Jeff Daniels and James Gandolfini in God of Carnage
(© Joan Marcus)
Jeff Daniels and James Gandolfini in God of Carnage
(© Joan Marcus)
There are several things wrong with Yasmina Reza's God of Carnage, in which two upscale Brooklyn couples get together to ease the friction caused when the 11-year-old son of one couple knocked two teeth from the mouth of the other couple's 11-year-old son. But almost none of those flaws ultimately matters much, because the soigne yet knockabout comedy at the Bernard B. Jacobs is simply too entertaining from fade-in to inconclusive fade-out, especially as sleekly translated by Reza's usual go-to guy, Christopher Hampton, well directed by Matthew Warchus, and beautifully performed by four top-drawer actors -- Jeff Daniels, Hope Davis, James Gandolfini, and Marcia Gay Harden -- all of whom know how to be comic simply by immersing themselves in the characters' quirks.

Michael Novak (Gandolfini) and wife Veronica (Gay Harden) -- who inhabit a fire-engine red living-room designed by Mark Thompson with one long wall that looks like a stretch of parched earth -- have invited Alan Raleigh (Daniels) and wife Annette (Davis) over to repair their boys' contretemps. Although the quartet agrees to change only one word in a statement the Novaks have drawn up, the foursome quickly give in to differences harbored between and among themselves. Contentions and contentiousness mount further as Alan, a corporate lawyer, devotes an inordinate amount of time to his cell phone and a pharmaceutical-company client. Matters worsen when Annette sickens explosively, possibly as a result of an apple-and-pear clafouti Veronica has served.

Other inspired particulars which Reza has dreamed up include things like Michael's having abandoned his daughter's hamster on the street the previous night, and Annette coming close to ruining art-lover Veronica's valuable out-of-print Oscar Kokoschka catalogue. Plus, the company Alan represents turns out to make the questionable drug taken by Michael's mother, who phones incessantly. Even a pair of vases filled with tulips -- undoubtedly meant to symbolize wafer-thin purity and innocence -- sit at opposite ends of the inordinately high-ceilinged room like accidents waiting to happen.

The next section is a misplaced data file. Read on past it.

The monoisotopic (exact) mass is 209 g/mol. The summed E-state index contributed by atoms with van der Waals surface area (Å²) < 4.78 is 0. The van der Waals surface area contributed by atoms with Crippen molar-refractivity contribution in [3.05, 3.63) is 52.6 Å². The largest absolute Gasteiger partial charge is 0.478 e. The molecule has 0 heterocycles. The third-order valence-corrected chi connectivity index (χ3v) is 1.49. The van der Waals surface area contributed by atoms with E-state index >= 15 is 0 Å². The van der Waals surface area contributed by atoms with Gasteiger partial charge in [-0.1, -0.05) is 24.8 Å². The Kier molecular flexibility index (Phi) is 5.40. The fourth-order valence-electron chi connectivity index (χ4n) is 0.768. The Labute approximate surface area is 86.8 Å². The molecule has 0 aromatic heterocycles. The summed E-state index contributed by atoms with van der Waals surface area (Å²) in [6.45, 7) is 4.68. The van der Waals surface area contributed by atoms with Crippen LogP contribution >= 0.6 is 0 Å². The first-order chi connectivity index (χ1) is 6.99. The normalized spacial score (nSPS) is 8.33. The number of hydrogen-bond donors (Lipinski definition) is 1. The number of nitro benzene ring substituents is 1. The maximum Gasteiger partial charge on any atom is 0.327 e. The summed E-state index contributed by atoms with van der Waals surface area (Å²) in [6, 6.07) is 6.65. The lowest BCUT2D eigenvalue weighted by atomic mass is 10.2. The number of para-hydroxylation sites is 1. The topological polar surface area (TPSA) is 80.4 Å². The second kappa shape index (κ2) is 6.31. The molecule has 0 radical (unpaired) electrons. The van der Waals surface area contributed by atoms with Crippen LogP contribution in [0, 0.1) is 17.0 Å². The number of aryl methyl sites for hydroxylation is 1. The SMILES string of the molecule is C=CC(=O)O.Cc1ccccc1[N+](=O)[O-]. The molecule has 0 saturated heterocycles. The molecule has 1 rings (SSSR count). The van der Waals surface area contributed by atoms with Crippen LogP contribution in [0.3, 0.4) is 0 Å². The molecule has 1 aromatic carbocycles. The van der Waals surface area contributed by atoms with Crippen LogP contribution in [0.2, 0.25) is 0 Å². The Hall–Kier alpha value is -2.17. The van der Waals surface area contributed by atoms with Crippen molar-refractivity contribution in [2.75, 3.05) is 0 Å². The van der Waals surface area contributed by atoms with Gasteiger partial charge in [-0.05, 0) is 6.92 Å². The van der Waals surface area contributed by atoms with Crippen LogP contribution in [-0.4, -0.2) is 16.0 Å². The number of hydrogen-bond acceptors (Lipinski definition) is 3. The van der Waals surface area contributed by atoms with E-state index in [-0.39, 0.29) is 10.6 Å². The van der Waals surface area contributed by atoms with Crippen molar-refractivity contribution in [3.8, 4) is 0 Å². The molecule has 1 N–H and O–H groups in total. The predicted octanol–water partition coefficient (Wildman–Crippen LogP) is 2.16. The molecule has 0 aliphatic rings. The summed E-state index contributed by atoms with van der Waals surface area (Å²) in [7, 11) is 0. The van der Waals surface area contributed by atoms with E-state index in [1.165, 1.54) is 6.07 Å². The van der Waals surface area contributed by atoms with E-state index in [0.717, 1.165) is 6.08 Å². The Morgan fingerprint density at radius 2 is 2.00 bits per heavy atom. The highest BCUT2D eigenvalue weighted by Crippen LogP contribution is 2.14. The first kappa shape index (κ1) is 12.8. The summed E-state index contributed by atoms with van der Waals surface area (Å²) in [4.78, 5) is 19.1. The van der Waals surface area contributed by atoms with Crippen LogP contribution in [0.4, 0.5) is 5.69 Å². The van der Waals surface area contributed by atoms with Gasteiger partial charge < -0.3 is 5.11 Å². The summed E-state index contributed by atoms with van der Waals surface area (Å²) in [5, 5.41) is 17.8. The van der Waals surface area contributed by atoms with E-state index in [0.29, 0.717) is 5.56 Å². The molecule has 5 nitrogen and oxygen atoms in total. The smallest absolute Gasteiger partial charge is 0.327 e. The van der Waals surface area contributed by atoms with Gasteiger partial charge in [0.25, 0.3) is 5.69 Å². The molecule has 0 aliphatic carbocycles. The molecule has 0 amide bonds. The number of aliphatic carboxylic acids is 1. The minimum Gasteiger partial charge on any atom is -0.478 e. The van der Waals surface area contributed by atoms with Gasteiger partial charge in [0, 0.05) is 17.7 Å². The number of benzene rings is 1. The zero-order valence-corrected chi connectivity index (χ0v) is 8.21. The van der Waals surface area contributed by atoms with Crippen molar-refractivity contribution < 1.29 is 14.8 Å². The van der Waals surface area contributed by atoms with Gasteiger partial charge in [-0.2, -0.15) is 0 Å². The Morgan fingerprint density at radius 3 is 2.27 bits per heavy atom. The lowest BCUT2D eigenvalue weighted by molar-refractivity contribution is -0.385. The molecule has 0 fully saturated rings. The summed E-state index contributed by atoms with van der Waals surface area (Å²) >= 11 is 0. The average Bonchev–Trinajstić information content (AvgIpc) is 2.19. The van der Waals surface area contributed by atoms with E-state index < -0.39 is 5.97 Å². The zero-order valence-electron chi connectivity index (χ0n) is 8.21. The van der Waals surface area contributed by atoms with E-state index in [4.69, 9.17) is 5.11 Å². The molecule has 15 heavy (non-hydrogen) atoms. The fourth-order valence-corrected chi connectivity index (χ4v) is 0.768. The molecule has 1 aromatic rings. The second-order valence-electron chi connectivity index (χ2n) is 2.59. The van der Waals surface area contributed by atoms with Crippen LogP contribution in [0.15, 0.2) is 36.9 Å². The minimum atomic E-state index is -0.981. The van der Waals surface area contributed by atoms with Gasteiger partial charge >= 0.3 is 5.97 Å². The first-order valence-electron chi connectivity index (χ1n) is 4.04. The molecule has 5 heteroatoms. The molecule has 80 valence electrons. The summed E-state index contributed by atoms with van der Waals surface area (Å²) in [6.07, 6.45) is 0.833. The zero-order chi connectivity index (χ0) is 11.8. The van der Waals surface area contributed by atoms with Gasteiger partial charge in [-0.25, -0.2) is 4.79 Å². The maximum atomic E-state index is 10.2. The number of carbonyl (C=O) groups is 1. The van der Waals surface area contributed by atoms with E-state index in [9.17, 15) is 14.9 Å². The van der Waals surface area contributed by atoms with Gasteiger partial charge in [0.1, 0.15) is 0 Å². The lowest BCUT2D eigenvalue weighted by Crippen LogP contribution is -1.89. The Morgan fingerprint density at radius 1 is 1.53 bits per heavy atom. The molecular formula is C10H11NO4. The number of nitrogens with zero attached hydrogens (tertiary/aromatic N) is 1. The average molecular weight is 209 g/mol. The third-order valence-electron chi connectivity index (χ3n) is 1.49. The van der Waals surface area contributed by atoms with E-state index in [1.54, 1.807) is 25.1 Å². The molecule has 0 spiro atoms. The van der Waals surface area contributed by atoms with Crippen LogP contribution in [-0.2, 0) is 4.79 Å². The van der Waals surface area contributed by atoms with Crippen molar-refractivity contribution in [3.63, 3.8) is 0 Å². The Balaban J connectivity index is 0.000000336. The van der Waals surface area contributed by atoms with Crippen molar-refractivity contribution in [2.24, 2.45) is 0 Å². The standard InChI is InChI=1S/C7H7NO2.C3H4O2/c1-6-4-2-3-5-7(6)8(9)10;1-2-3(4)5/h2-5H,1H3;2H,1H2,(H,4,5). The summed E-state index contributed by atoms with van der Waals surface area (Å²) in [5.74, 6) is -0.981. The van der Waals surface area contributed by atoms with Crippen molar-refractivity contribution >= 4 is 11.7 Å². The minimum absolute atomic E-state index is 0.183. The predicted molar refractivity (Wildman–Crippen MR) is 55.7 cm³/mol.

So what's the rub? First, even halfway sentient ticket-buyers will know within seconds after the introductory jungle-drum music thumps just where the initially civilized action is headed. Secondly, this is one of those plays (much like Reza's Art) where people who should retreat start leaving more than once but never get out the front door. Thirdly, a good 10 minutes might be dropped from the 85-minute proceedings without harming the proceedings. Fourthly, Reza has no ending -- just an arbitrary finish. Lastly, her message that rational human behavior is no more than a thin veneer over animal urges may not be true of us all.

Called on to execute the requisite verbal and physical activity of Yeza's script, the acting quartet have a true field day. Looking impressively trim in the suit and raincoat which Thompson has picked out, Daniels starts with blond hair slicked back and with great cell phone dexterity but comes undone hilariously. Gandolfini, who appears almost pulled together and entirely affable at the get-go, is funny enough to suggest he's a handy candidate for the lead in a revival of Eugene Ionesco's Rhinoceros. Harden, who begins soft and then -- uh -- hardens, gets her laughs as a culture vulture losing her cool, and Davis, with a blonde pageboy just so, pulls off her surprising stage coup with unexpected delight.

So what if Reza is on a soapbox about humanity's weak underpinnings? The bubbles rising from the soap are buoyant.